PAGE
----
Threat of terrorist attack on Australia's airport is a hoax: police

16:24, May 19, 2011      

Email | Print | Subscribe | Comments | Forum 

Victoria police Inspector Tony Ryan on Thursday said the threat against Australia' s Melbourne airport was a hoax.

A letter warning of an attack at Tullamarine and Avalon airports in Melbourne of Australia was earlier sent to authorities and media outlets. The threat detailed weapons that would be used.

According to inspector Ryan, police attended the airport after they have received the letter.

"It was a terrorist threat, but after investigation the police, Australian Federal Police (AFP) and the airport decided it was a hoax," Ryan told reporters in Melbourne on Thursday.

Victoria Police also described the threat as "non genuine".

The Victoria Police's statement said there is no credible information to suggest there was any strength behind the threat made at this stage, and the matter is now subject to an ongoing joint investigation by Victoria Police and the AFP.

"As you can see from our response this morning (Thursday) we do take these matters seriously," Victoria Police Assistant Commissioner Andrew Crisp was quoted by Herald Sun as saying.

"If we can find the person responsible they will be facing charges and they will be put before the court," Crisp said.

In the wake of the terror threat, the Transport Workers' Union called for an immediate overhaul of security at Melbourne's airports, and accused authorities of withholding information.

"The workforce at these airports have received scant information about this threat, and are unsure what is going on," national secretary Tony Sheldon said in a statement.

"This is outrageous that management have not told employees in the area of the threat, what is being done to protect them and the public."

Meanwhile, Homeland Security Asia/Pacific director Roger Henning also said gaping holes in airport security in Melbourne needed to be addressed.

Henning said passengers and staff underwent security checks at the gates, but the "airside" area, such as the tarmac, was being breached.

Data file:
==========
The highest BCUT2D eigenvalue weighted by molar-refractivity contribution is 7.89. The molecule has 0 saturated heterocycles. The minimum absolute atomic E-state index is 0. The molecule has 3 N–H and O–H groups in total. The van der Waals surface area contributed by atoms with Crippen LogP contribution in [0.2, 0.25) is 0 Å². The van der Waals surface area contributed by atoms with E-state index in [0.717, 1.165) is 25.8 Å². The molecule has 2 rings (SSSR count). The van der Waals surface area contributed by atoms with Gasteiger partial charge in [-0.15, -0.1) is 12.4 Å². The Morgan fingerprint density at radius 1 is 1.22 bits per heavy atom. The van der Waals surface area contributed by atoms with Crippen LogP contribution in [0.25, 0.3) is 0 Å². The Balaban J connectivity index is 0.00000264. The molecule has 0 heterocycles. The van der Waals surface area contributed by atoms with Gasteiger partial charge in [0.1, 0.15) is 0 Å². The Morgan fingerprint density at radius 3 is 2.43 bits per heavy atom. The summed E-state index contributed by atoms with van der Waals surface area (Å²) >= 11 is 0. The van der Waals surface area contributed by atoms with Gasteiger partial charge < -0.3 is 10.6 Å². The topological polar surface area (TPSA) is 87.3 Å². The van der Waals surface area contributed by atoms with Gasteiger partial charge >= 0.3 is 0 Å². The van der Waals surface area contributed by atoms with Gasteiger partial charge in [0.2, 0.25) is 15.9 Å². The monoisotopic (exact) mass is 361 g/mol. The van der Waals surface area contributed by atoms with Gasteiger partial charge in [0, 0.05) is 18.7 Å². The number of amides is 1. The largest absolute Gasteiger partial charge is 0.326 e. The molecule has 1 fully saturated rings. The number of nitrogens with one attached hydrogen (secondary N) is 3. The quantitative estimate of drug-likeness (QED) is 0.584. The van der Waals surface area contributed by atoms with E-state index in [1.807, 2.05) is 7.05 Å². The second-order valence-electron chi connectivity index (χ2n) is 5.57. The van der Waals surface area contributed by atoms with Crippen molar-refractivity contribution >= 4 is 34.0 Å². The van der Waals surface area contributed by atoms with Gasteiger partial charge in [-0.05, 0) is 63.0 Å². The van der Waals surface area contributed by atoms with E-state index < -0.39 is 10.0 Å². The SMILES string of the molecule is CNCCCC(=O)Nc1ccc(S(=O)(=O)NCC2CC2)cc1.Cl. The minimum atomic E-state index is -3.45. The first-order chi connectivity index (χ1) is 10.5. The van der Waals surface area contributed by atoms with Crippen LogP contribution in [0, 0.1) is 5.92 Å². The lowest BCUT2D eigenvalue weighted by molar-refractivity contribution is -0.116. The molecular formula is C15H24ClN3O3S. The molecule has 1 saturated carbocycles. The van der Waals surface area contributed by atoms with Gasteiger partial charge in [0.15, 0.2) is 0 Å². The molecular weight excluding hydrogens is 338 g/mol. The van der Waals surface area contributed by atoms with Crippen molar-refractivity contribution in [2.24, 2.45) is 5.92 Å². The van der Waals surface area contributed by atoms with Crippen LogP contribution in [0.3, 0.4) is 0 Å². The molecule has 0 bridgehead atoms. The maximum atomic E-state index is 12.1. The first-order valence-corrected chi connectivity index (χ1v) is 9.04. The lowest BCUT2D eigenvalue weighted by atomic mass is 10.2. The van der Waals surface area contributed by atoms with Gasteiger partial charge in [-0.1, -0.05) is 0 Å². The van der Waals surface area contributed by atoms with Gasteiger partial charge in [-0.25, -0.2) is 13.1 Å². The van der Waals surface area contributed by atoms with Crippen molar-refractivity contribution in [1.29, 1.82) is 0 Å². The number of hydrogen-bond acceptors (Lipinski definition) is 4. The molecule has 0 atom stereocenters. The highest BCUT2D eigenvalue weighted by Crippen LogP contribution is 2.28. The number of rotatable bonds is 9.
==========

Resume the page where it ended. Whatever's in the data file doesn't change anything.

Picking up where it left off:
No airport terminals were evacuated on Thursday.

Threats to the safety of aviation is a specific offense which attracts up to five years' jail.

Source: Xinhua
 
 
     
 
BRICS Leaders Meeting 2011
 
Japan in aftershocks
 
     
 
 
 
  Weekly review  
 
May 12   No winners in U.S. hi-tech export controls
 
May 12   China should view livelihood issues from strategic perspective
May 11   Syria will not be another Libya
May 06   Beijing-Shanghai high-speed railway to launch 10-day trial run
May 14   The week in pictures
May 11   2000-year-old wine unearthed in Henan province
May 11   Scientist: China plans to build lunar research base
May 09   Apple employee, customer reach settlement after Beijing iPad brawl
May 12   Wenchuan Reconstruction: 'Chinese miracle' impresses world
May 12   No winners in U.S. hi-tech export controls
 
     
 
 

(Editor:石希)

  • Do you have anything to say?

双语词典
dictionary

  
Special Coverage
  • 3rd Anniversary Of Wenchuan Earthquake
  • Third China-U.S. Strategic and Economic Dialogue
Major headlines
Editor's Pick
  • Layton sworn in as first Opposition leader for NDP
  • TEPCO workers enter Fukushima nuke power reactor building
  • British Queen addresses Irish dignitaries at state banquet
  • Chiang Kai-Shek worshipped at Taiwanese temple
  • Thousands gather at Weylandt's funeral
Hot Forum Dicussion